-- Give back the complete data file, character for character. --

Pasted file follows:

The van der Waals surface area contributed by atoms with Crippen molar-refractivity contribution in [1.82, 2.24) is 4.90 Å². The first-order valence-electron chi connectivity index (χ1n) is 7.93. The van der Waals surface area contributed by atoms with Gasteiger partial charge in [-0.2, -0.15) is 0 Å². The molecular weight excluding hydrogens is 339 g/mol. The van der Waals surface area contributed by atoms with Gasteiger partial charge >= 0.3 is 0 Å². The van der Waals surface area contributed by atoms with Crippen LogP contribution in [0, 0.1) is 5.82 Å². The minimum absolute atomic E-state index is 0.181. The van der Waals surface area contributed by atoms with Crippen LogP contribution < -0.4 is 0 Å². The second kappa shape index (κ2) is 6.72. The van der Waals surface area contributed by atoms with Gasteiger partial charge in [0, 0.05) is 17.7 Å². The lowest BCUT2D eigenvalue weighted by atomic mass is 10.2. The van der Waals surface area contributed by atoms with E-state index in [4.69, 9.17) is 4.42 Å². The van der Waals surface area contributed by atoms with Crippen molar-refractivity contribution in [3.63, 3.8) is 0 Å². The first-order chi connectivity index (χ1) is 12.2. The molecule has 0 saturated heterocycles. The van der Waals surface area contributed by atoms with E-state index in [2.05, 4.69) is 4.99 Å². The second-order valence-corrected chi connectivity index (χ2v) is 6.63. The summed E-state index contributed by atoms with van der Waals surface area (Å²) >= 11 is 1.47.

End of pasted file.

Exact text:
The van der Waals surface area contributed by atoms with Crippen molar-refractivity contribution in [1.82, 2.24) is 4.90 Å². The first-order valence-electron chi connectivity index (χ1n) is 7.93. The van der Waals surface area contributed by atoms with Gasteiger partial charge in [-0.2, -0.15) is 0 Å². The molecular weight excluding hydrogens is 339 g/mol. The van der Waals surface area contributed by atoms with Gasteiger partial charge >= 0.3 is 0 Å². The van der Waals surface area contributed by atoms with Crippen LogP contribution in [0, 0.1) is 5.82 Å². The minimum absolute atomic E-state index is 0.181. The van der Waals surface area contributed by atoms with Crippen LogP contribution < -0.4 is 0 Å². The second kappa shape index (κ2) is 6.72. The van der Waals surface area contributed by atoms with Gasteiger partial charge in [0, 0.05) is 17.7 Å². The lowest BCUT2D eigenvalue weighted by atomic mass is 10.2. The van der Waals surface area contributed by atoms with E-state index in [4.69, 9.17) is 4.42 Å². The van der Waals surface area contributed by atoms with Crippen molar-refractivity contribution in [3.63, 3.8) is 0 Å². The first-order chi connectivity index (χ1) is 12.2. The molecule has 0 saturated heterocycles. The van der Waals surface area contributed by atoms with E-state index in [2.05, 4.69) is 4.99 Å². The second-order valence-corrected chi connectivity index (χ2v) is 6.63. The summed E-state index contributed by atoms with van der Waals surface area (Å²) >= 11 is 1.47.